Prehistoric Art Study Guide
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All questions will be multiple choice. Some will be accompanied by images while others will rely on your use of your knowledge without visual reference points. COVERAGE Visual Material: Selected from the works of art and architecture we have studied – see list below. These have all been discussed IN CLASS AS WELL AS IN THE TEXTBOOK or other readings. (If we do not cover all the works listed below in class, you will not be responsible for them on the test.) Information: You will be expected to know terms, important people, and concepts as well as relevant art historical and contextual information that were discussed in CLASS AS WELL AS additional information in the READING assignments that pertains to the works listed below. POSSIBLE TYPES OF TEST QUESTIONS 1. Test questions will be based on Terms and Important People (listed on Blackboard and discussed in class) Historical, cultural, and ideological forces that influenced works of art during particular times and cultures Major stylistic periods and sub-periods (eg. Carolingian, Romanesque, Early Gothic, High Gothic, Rayonnant/Court Style Gothic, etc), their stylistic characteristics, and relative order Major artistic/stylistic characteristics and concepts
The relationships between style and function or meaning of art and architecture for a particular culture 2. You will also be expected to recognize a few major works we have discussed extensively in class. These are designated on the list in bold and will be identified in class. *Remember: MEMORIZATION IS NOT stressed in this course. Understanding of art works, the ideas or values they express, and their context is much more important!! SUGGESTED GUIDELINES FOR STUDYING Instead of concentrating on memorizing facts about individual works, use the following questions to help you focus on important historical issues and the concepts and style of art. If you can make an outline that answers these questions and includes individual works of art or architecture as examples, you should do extremely well on the test! For each of the cultures whose art and architecture we studied:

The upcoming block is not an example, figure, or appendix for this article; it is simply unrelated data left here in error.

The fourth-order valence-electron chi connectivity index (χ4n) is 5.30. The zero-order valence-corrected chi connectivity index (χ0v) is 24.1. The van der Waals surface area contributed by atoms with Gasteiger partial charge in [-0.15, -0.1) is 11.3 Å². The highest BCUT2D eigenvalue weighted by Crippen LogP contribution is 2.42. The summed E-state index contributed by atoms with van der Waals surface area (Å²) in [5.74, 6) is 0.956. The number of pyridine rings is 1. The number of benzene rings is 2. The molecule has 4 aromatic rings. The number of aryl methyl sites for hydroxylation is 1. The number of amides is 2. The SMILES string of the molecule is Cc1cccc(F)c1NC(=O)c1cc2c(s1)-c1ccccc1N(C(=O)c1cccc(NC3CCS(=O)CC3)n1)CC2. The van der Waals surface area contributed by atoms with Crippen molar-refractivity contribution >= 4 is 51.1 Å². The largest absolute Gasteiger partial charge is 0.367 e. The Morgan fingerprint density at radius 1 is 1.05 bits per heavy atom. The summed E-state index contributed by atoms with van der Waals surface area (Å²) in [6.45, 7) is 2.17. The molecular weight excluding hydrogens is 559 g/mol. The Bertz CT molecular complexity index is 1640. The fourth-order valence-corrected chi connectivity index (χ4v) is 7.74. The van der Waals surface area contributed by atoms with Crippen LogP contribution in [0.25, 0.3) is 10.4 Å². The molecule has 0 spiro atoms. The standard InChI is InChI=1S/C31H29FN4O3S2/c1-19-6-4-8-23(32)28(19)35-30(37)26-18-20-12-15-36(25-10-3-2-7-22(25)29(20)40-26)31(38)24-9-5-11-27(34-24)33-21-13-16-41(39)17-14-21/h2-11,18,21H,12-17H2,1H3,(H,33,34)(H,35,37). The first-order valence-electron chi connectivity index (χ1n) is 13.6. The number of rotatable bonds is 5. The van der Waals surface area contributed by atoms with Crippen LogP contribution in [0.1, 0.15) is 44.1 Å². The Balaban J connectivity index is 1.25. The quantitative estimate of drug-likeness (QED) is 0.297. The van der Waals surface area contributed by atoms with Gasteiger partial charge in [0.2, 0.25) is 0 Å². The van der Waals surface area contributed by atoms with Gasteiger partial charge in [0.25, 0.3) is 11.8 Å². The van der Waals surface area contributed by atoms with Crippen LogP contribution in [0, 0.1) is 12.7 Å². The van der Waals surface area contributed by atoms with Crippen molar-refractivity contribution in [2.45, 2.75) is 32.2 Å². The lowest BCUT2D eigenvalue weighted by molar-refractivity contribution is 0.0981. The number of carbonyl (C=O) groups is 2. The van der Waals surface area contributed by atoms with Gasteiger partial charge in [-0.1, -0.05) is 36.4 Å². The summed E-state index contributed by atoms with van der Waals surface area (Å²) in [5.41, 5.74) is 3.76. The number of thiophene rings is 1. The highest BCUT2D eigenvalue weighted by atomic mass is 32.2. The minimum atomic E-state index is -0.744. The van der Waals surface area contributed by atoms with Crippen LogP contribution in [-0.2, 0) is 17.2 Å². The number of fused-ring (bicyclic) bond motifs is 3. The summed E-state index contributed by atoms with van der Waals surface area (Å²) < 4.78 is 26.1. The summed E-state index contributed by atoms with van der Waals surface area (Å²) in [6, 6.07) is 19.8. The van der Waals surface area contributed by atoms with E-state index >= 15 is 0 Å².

CULTURAL CONTEXT 1. What are some of the most important religious, political, or other cultural issues for this culture? ART OBJECTS AND BUILDINGS: TYPES, SUBJECTS, MATERIALS and THEIR SIGNIFICANCE 2. What kinds of objects or types of buildings did we study from this culture? 3. What purposes did they serve for the culture? 4. What kinds of materials were art objects and buildings made of, and were there any particular reasons (either practical or symbolic) that those materials were chosen? 5. What types of subjects did we study in the artwork of this culture?
6. What ideas or experiences (cultural, historical, geographic, etc.) do they reflect? ARTISTIC STYLE AND URBAN DESIGN 7. How does the artistic style or the way a particular subject is represented address the ideas, values, needs of the particular culture that produced it? 8. How does the architecture or urban design of a culture express its values or circumstances? 9. Do significant changes in artistic style take place within the art of the culture? If so, what are they and what changes in thinking or experience do they reflect? 10. Do works of art or architecture made for this culture borrow stylistic forms or devices from another culture? If so, what and why? WORKS OF ART AND ARCHITECTURE Use the works of art and architecture, which were both discussed in class and in your reading, to outline your answers to the questions above. The works highlighted in bold are works you should be able to recognize visually and in terms of major stylistic characteristics and cultural significance. Prehistoric • Paintings in caves at Lascaux and Peche Merle, France • Venus of Willendorf • dwellings at Catal Huyuk • Stonehenge • Ancient Near Eastern Sumerian: • Ziggurat at Ur • Votive statuettes from Tell Asmar
• Akkadian: • Stele of Naram-Sin • bronze portrait of a ruler Assyrian: • Citadel and palace at Khorsabad (including architecture, lamassu, and reliefs of Ashurbanipal hunting lions) Egyptian • Pyramid complex at Gizeh (including Sphinx) • Khufu (diorite statue) • “Ka-Aper” • Temple of Queen Hatshepsut • Hypostyle hall, (reconstruction model) Temple of Amen-Re, Karnak • Fowling Scene, Tomb of Nebamun, Thebes • Akhenaten, Nefertiti, and three daughters sunken relief Aegean • Palace at Knossos (including architectural layout, elements, and decoration) • Octopus jar • Lion gate, Mycenae Greek (Geometric – Hellenistic) • Dipylon krater and amphora • The Francois Vase • Niobid Painter’s Krater • Kouros from Anavysos (Kroisos) • Peplos Kore • Kritios Boy • Fallen warrior sculptures from pediments of Temple of Aphaia, Aegina • Myron, Discobolus
• Pediment sculpture from Temple of Zeus, Olympia (Lapiths and Centaurs; Chariot Race) • Acropolis at Athens: architecture and sculpture (including the layout of the complex and architectural styles used); special focus on the Parthenon • Polykleitos, Doryphoros (“Spear-bearor”) • Lysippos, The Scraper • Praxiteles, Hermes and Infant Dionysos • Apollonius (?), Old Boxer • Altar of Zeus, Pergamon (including sources, subjects of the sculptures and their Hellenistic stylistic features) • Dying Gaul (from monument of Attalos I), Pergamon Etruscan • Sarcophagus from Cerveteri • bronze statue of Mars Roman • Head of an old Patrician • Augustus of Prima Porta • Equestrian of Marcus Aurelius • Colossal head of Constantine • Colosseum • Pantheon • Baths of Caracalla • Basilica of Constantine • wall-paintings from Boscoreale • Villa of the Mysteries frescoes • Garden scene, House of Livia • Ara Pacis • Arch of Titus • Column of Trajan • Arch of Constantine (including “spolia” and Distribution of Charity relief)